Harvard Prof. Walter Willett: “The current dietary pyramid is based on: all ‘complex’ carbohydrates are good, all fats are bad. That view was never supported by any data.” Harvard’s World Health News conducted this interview with Walter Willett, M.D., Professor of Epidemiology and Nutrition and Chair of the Department of Nutrition
Q: In what area of nutrition has there been the most disagreement?
A: Probably the most disagreement has concerned the optimal amount of fat and carbohydrate in the diet. Of course, fat and carbohydrate are opposite sides of the same coin; if you increase one, you decrease the other. For the last two decades the nutrition establishment has made reduction in percentage of calories from fat as the number one nutritional priority. I think that in the last several years, there has been a major shift in that view. There’s not yet consensus on this area, but many people have come to realize that the percentage of calories from fat is not so important and may not actually be important at all within a wide range. But it is an area that’s still unsettled, and we have popular diets representing extremes, from the super low-fat diets, like the one Dean Ornish promotes, to the Atkins-type diets which are very high in fat and protein and extremely low in carbohydrate.
The relation of fat intake to health is one of the areas that we have examined in detail over the last 20 years in our two large cohort studies: the Nurses’ Health Study and the Health Professionals Follow-up Study. We have found virtually no relationship between the percentage of calories from fat and any important health outcome. But what does seem important is the type of fat and the form of carbohydrate.
Unfortunately, these important details have been lost in the campaign to reduce all types of fat. Some of this is not new, because in the late 60s and 70s it was appreciated that the type of fat had an important influence on blood cholesterol levels. The fact that substituting unsaturated fats for saturated fats would reduce blood cholesterol levels provided the basis for the main public health message about diet at that time, and this certainly contributed to the decline in heart disease mortality during that period. But somewhere in the 80s this shifted to a message of "Reduce all types of fat and load up on complex carbohydrates." The current dietary pyramid is based on: all "complex" carbohydrates are good, all fats are bad. That view was never supported by any data and, in fact, was inconsistent with what was known early on, that the type of fat is a critical factor. The data from our studies and many other studies have supported a critical role of specific types of fat.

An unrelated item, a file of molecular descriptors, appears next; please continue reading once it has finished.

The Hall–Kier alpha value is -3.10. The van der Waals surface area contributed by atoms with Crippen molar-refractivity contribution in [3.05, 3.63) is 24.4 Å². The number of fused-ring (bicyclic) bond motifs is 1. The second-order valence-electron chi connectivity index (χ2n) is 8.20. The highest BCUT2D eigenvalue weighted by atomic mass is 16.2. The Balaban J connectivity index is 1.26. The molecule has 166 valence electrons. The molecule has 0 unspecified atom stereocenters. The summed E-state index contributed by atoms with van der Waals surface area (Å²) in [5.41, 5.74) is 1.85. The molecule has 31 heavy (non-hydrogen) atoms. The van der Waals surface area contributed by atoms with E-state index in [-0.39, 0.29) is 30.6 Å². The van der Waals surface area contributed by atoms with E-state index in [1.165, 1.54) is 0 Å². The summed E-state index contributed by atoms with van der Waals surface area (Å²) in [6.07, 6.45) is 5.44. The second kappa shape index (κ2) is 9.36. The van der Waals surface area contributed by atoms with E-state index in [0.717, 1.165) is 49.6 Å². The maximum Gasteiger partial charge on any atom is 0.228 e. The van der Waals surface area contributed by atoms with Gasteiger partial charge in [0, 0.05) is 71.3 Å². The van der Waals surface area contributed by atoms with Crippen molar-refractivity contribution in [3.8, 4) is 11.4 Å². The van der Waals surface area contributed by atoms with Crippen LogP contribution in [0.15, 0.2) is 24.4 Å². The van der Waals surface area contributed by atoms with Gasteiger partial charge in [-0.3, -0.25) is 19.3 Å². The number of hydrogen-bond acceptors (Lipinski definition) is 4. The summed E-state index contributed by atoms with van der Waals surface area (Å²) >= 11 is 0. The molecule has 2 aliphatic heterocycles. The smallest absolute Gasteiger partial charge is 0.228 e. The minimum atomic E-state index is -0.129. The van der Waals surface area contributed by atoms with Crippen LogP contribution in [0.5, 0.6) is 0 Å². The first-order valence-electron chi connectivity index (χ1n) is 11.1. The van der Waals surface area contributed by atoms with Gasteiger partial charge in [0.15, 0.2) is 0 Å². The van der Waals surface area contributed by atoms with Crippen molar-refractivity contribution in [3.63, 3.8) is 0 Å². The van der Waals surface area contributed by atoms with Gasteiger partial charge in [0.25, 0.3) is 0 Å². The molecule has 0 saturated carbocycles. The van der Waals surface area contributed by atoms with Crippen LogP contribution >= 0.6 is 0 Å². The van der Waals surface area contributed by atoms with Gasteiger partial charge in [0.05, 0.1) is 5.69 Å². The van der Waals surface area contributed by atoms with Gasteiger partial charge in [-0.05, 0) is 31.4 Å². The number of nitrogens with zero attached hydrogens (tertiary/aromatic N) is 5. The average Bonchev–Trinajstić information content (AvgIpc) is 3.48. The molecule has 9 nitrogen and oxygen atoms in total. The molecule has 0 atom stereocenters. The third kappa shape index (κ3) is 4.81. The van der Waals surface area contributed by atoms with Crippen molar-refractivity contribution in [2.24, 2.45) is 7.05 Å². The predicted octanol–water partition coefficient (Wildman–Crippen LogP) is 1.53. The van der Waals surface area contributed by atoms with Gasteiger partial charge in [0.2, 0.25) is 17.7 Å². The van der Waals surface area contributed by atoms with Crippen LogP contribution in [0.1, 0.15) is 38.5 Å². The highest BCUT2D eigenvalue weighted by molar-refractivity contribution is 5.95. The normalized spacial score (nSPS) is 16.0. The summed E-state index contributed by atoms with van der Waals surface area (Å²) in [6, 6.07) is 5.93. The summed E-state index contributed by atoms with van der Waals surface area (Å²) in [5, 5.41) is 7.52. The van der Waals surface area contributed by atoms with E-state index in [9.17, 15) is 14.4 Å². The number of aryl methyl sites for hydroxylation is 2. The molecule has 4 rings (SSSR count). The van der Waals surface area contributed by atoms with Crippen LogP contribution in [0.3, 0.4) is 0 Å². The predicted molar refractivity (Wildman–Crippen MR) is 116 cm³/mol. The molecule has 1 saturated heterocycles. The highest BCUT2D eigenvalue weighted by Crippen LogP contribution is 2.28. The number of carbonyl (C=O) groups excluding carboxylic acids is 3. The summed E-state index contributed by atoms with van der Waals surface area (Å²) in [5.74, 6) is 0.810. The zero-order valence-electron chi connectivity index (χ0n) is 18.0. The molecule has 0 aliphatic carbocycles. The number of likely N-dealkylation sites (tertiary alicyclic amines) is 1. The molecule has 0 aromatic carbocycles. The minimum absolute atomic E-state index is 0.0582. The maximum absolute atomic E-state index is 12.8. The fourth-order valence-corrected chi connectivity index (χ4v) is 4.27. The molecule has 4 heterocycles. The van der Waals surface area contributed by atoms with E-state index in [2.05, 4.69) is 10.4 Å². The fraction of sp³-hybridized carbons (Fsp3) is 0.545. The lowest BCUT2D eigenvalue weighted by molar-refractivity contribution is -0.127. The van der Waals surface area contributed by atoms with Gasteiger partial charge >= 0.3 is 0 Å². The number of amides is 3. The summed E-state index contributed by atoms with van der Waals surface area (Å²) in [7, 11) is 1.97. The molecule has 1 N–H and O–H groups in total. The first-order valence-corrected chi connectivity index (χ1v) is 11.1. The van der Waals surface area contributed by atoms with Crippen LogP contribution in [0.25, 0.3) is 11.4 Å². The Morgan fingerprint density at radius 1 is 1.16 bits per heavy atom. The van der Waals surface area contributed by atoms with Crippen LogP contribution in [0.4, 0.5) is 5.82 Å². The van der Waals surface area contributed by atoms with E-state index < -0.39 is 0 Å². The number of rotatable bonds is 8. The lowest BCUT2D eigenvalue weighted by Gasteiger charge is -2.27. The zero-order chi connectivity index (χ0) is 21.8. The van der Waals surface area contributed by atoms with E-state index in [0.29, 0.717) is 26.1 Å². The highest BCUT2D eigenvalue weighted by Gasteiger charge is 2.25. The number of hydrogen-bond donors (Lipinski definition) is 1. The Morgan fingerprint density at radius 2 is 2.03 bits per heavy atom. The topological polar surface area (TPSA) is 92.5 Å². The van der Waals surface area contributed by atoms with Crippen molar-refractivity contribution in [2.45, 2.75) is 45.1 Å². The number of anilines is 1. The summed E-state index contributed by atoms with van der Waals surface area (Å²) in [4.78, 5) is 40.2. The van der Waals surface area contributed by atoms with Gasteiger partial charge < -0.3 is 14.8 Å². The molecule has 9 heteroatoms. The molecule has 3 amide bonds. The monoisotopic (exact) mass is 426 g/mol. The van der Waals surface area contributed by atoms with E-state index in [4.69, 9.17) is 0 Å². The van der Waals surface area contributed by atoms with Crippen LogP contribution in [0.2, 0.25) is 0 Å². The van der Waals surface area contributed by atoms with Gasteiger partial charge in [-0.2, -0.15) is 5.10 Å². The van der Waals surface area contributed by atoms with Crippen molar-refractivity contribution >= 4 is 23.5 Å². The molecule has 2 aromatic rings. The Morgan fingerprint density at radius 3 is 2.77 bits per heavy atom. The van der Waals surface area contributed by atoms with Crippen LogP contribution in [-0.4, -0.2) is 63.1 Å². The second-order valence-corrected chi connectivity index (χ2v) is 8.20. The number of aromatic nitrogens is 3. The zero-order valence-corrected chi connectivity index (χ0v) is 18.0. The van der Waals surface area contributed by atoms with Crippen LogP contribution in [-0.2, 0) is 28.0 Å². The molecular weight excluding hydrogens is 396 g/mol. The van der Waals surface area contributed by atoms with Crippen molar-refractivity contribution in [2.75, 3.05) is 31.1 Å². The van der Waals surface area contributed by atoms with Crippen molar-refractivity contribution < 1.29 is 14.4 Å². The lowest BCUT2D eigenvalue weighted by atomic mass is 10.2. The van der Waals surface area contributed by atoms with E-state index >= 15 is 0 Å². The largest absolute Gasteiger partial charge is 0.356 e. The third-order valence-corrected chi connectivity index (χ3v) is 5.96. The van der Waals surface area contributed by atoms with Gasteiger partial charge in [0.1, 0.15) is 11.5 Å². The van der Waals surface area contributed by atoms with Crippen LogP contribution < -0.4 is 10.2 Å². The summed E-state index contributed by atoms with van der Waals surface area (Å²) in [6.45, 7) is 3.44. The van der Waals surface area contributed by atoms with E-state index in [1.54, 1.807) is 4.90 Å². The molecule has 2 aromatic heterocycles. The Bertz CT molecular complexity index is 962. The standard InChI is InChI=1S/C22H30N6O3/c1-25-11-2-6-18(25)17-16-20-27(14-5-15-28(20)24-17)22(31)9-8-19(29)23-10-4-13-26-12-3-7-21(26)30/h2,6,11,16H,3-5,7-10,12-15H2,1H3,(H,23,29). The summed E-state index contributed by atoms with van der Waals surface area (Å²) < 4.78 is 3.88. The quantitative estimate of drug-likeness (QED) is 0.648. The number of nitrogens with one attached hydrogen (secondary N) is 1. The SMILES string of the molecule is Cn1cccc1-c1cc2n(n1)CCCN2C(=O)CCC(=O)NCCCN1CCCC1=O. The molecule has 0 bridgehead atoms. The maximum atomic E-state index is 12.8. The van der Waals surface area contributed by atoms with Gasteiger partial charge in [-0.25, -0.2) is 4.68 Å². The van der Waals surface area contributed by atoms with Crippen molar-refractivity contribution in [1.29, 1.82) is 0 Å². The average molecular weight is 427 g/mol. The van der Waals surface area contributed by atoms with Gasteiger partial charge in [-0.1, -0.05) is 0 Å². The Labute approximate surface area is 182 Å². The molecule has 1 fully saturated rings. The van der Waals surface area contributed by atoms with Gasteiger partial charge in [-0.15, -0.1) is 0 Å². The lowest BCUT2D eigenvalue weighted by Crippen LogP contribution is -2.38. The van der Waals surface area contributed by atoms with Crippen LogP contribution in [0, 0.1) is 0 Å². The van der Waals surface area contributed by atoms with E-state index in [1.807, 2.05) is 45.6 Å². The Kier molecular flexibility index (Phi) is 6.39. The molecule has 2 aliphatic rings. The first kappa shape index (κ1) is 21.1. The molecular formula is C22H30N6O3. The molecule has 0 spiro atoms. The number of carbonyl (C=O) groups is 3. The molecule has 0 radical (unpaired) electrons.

Q: What factors contributed to this shift in advice?
A: There are a number of reasons. I know well-intentioned nutritionists who thought paternalistically, "Oh the public just can’t understand the complexities about different types of fat. Let’s just say all fats are bad." But then they kept repeating that fat is bad until they forgot that it wasn’t really true. It became dogma, which is hard to break. "Low-fat" also was politically convenient because almost every food industry could buy into the low-fat idea. The dairy industry had low-fat products; the beef industry came up with low-fat beef. And there was a lot of money to be made out of low-fat. In general, low-fat products are cheaper to produce because sugar is often substituted for fat, and sugar is cheaper. So, after initially resisting the idea, many food industries laughed all the way to the bank because you can get people to pay the same price–or often even a higher price–for a low-fat product that’s actually cheaper to produce.